The a7R II was the first mirrorless camera to offer 4k 30p using the full width of the sensor. I get the feeling that Sony is trying to do something similar with the a7S III and put in as many unfinished features as they can. If they manage to put in a sensor that can shoot something like 4k 120p or even 6k, I wonder if the camera and processors will actually be capable of managing that effectively. We can assume that they've been following what the competition has been up to and due to that I get the feeling they've started to second guess the a7S III and had to delay it. Companies like Canon and Nikon are now in the fray too and in order to stand out among those companies, doing just enough might not work for them. Sure they've gained a lot of the market share but they're still pretty far behind companies like Canon. I don't think Sony wants to settle for the number two position and even that spot is somewhat disputed. The competition is pretty strong now and they're not the only company on the market that offers a full-frame mirrorless camera.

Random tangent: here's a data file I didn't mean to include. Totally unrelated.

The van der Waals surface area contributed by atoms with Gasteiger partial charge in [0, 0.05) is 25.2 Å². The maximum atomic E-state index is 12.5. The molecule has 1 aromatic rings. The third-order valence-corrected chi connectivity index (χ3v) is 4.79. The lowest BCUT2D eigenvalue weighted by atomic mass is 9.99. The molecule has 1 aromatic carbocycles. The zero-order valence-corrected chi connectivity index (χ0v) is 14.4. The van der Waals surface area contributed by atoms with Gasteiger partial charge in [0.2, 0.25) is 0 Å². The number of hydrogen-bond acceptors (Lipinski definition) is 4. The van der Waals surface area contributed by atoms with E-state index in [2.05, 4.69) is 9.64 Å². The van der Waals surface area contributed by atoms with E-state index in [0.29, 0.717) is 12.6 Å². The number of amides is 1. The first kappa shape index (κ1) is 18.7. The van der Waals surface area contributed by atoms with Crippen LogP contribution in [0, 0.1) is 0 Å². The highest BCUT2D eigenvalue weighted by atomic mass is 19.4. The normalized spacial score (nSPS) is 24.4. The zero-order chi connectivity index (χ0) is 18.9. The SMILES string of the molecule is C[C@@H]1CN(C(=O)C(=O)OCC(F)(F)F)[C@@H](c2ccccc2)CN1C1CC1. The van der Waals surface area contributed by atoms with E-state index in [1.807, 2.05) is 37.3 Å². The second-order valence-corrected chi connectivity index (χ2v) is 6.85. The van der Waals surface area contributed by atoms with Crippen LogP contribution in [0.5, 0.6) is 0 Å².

Personally, I think that Sony shouldn't try to be the overachiever in every feasible area. Their cameras are already really good and becoming super popular with many professionals. In my view, if they deliver a camera that has a better menu system, a proper touchscreen, and improved 4k video features; that will be more than enough for most people. Also, I think a more subtle approach towards marketing won't go wrong. I get that they want to really push sales and talk about how incredible this camera is going to be but if they push it too far it's only going to lead to disappointment. I believe they've done a fantastic job in filling up their lens line-up and if they can address some of the concerns customers have raised then that should be more than enough. Oh and for the love of god, please add in a fully articulating touchscreen. The a7S series of cameras are geared heavily towards video shooters and not photographers. I get that you want to keep a more compact design but seriously, that's not what video shooters are super interested in. Photographers may prefer a tilt screen but this specific line of cameras are not geared towards them. Ultimately, I'd say Sony just needs to get the basics right before they start jumping up to things like 8k video.